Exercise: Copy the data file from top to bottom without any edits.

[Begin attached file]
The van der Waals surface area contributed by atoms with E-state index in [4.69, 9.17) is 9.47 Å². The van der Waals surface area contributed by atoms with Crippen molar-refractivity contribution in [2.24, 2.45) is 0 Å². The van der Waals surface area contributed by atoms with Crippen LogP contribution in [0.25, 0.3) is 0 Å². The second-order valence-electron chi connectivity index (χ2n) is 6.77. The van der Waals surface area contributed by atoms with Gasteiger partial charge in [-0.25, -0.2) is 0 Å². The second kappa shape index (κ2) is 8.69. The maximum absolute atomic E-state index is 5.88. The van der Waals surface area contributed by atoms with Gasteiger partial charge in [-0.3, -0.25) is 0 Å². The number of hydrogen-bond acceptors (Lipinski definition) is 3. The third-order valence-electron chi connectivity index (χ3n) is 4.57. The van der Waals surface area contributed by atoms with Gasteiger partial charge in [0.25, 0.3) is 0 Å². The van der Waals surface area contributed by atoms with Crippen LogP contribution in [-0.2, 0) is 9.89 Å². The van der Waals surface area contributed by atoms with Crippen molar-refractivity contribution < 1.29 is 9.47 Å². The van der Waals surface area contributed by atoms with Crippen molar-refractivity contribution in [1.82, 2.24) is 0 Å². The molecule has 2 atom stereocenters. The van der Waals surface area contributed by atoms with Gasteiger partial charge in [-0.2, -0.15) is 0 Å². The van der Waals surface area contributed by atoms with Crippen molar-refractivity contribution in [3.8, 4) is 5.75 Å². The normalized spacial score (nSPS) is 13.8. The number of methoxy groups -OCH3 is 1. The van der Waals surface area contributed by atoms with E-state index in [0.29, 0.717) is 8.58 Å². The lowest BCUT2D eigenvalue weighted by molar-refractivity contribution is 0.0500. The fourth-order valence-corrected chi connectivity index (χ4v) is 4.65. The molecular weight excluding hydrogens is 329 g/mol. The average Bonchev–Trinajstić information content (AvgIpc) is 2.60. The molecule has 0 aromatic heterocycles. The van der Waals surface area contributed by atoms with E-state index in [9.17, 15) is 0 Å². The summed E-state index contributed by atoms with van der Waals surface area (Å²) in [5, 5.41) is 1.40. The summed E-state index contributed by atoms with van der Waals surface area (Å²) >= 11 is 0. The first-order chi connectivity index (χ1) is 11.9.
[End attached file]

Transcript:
The van der Waals surface area contributed by atoms with E-state index in [4.69, 9.17) is 9.47 Å². The van der Waals surface area contributed by atoms with Crippen molar-refractivity contribution in [2.24, 2.45) is 0 Å². The van der Waals surface area contributed by atoms with Crippen LogP contribution in [0.25, 0.3) is 0 Å². The second-order valence-electron chi connectivity index (χ2n) is 6.77. The van der Waals surface area contributed by atoms with Gasteiger partial charge in [-0.25, -0.2) is 0 Å². The second kappa shape index (κ2) is 8.69. The maximum absolute atomic E-state index is 5.88. The van der Waals surface area contributed by atoms with Gasteiger partial charge in [-0.3, -0.25) is 0 Å². The number of hydrogen-bond acceptors (Lipinski definition) is 3. The third-order valence-electron chi connectivity index (χ3n) is 4.57. The van der Waals surface area contributed by atoms with Gasteiger partial charge in [0.25, 0.3) is 0 Å². The van der Waals surface area contributed by atoms with Crippen LogP contribution in [-0.2, 0) is 9.89 Å². The van der Waals surface area contributed by atoms with Crippen molar-refractivity contribution < 1.29 is 9.47 Å². The van der Waals surface area contributed by atoms with Crippen molar-refractivity contribution in [1.82, 2.24) is 0 Å². The molecule has 2 atom stereocenters. The van der Waals surface area contributed by atoms with Gasteiger partial charge in [-0.2, -0.15) is 0 Å². The van der Waals surface area contributed by atoms with Crippen molar-refractivity contribution in [3.8, 4) is 5.75 Å². The normalized spacial score (nSPS) is 13.8. The number of methoxy groups -OCH3 is 1. The van der Waals surface area contributed by atoms with E-state index in [0.29, 0.717) is 8.58 Å². The lowest BCUT2D eigenvalue weighted by molar-refractivity contribution is 0.0500. The fourth-order valence-corrected chi connectivity index (χ4v) is 4.65. The molecular weight excluding hydrogens is 329 g/mol. The average Bonchev–Trinajstić information content (AvgIpc) is 2.60. The molecule has 0 aromatic heterocycles. The van der Waals surface area contributed by atoms with E-state index in [9.17, 15) is 0 Å². The summed E-state index contributed by atoms with van der Waals surface area (Å²) in [5, 5.41) is 1.40. The summed E-state index contributed by atoms with van der Waals surface area (Å²) >= 11 is 0. The first-order chi connectivity index (χ1) is 11.9.